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What Is Cleveland Known For?
Cleveland is the largest city on Lake Erie, and its connections to the local waterways have helped it develop and maintain itself as a major metropolitan center in the Midwest. Its location also makes it a hub that connects the Midwest to both the eastern and western United States and Canada to the north. But what makes this city stand out?
Cleveland is known for its beautiful parklands, vibrant art and culture scene, musical history, and Cleveland Clinic medical center. It has several sports teams (Browns, Cavaliers) and is often called the birthplace of rock and roll. Established in 1796, it has continuously developed its identity.
Like many cities established in America’s infancy, Cleveland, Ohio has undergone a few transformations since its beginning. Once a center of industry and manufacturing, Cleveland is better known today for its cultural life. Read on to learn more about this exciting Midwestern city.
In 1796, a group of surveyors from Connecticut founded and planned the city of Cleaveland, named for their leader Moses Cleaveland. (The city eventually dropped the first ‘a’ so that the local newspaper, The Cleveland Advertiser, could fit the whole name on their masthead.) While Cleaveland didn’t stay, the settlement quickly grew.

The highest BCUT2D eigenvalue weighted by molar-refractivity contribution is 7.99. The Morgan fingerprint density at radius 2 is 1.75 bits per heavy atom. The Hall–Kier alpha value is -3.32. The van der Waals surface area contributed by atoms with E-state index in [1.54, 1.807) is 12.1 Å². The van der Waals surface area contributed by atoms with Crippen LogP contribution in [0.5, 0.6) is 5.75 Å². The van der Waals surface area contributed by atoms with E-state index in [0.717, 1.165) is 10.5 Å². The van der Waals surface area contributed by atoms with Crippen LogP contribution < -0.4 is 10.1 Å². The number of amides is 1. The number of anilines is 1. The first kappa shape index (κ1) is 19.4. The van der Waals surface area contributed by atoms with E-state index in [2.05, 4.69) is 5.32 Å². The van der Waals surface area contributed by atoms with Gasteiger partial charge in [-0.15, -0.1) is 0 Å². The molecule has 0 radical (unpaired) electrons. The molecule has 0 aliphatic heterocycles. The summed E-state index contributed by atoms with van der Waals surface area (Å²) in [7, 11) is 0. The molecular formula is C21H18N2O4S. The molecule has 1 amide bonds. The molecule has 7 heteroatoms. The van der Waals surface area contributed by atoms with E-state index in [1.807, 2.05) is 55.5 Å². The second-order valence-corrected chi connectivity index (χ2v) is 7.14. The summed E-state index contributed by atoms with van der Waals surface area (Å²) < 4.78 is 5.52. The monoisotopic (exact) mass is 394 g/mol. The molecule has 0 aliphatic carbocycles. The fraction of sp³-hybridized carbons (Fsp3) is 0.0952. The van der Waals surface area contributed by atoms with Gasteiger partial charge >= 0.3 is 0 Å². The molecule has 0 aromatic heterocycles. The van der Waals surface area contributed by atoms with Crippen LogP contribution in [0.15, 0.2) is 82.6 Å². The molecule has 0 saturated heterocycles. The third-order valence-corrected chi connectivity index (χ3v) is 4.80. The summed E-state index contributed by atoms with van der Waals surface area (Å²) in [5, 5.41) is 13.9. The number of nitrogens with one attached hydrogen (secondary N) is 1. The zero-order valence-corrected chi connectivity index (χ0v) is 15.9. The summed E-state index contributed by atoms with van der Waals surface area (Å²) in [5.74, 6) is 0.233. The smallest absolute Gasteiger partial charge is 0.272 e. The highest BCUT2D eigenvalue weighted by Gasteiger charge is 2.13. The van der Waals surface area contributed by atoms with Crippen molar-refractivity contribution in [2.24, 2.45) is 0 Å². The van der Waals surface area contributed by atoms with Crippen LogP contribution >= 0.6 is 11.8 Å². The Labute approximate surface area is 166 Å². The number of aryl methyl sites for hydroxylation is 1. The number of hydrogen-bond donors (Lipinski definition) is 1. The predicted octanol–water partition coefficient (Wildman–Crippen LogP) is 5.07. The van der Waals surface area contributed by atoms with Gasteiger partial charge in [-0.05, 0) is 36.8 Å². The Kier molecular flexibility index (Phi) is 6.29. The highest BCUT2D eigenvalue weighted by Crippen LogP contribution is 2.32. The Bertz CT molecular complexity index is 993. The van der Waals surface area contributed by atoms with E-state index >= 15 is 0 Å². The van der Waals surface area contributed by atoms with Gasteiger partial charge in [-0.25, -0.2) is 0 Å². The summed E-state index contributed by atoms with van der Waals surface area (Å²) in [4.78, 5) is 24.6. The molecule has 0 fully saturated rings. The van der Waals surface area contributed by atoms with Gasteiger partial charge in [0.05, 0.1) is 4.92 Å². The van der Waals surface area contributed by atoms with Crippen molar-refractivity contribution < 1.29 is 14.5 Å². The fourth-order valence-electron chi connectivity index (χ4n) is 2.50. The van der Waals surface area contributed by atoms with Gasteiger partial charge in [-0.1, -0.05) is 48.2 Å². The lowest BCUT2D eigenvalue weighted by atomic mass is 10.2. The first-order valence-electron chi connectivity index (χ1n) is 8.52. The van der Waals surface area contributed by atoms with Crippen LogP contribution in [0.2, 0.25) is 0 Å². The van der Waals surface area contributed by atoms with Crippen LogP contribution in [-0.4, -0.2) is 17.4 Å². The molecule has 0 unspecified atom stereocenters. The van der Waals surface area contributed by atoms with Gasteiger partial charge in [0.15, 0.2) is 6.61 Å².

Cleveland is connected to the Atlantic Ocean via a series of waterways linking the Great Lakes to eastern shipping ports. The route has changed over time, but since Cleveland’s founding, the city has been an essential part of water trade routes from the Atlantic down to the Gulf of Mexico. This trade helped the city flourish.
The waterways also made Cleveland an important stop on the Underground Railroad, known as Station Hope. The Great Lakes’ access made travel to Canada — and freedom — possible for many formerly enslaved people.
Today, Cleveland is a diverse city whose economy has grown beyond trade and manufacturing. Since the early 20th century, it has developed fine and performing arts in the city and created a sprawling expanse of parkland to support sustainability and environmental protection goals.
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Cleveland As the “Forest City”
Known as the “Emerald Necklace,” a series of eighteen nature preserves circle the greater Cleveland area. Officially named Cleveland Metroparks, these preserves cover 23,000 acres of parkland. This prevalence of green space gave Cleveland the nickname “Forest City.”
While the Cleveland Metroparks system has existed since the early 1900s, Cleveland wasn’t always a model of environmentalism. Industrial pollution was such a significant problem in Cleveland that the Cuyahoga River caught fire at least 13 times between 1868 and 1969. The 1969 fire, however, launched the fight for the Environmental Protection Agency and the modern environmentalist movement.
Cleveland Metroparks boasts several attractions in addition to the miles of hiking and biking trails. The Cleveland public park system has its own set of gardens and attractions, too, which contributes to the overall green space of the city.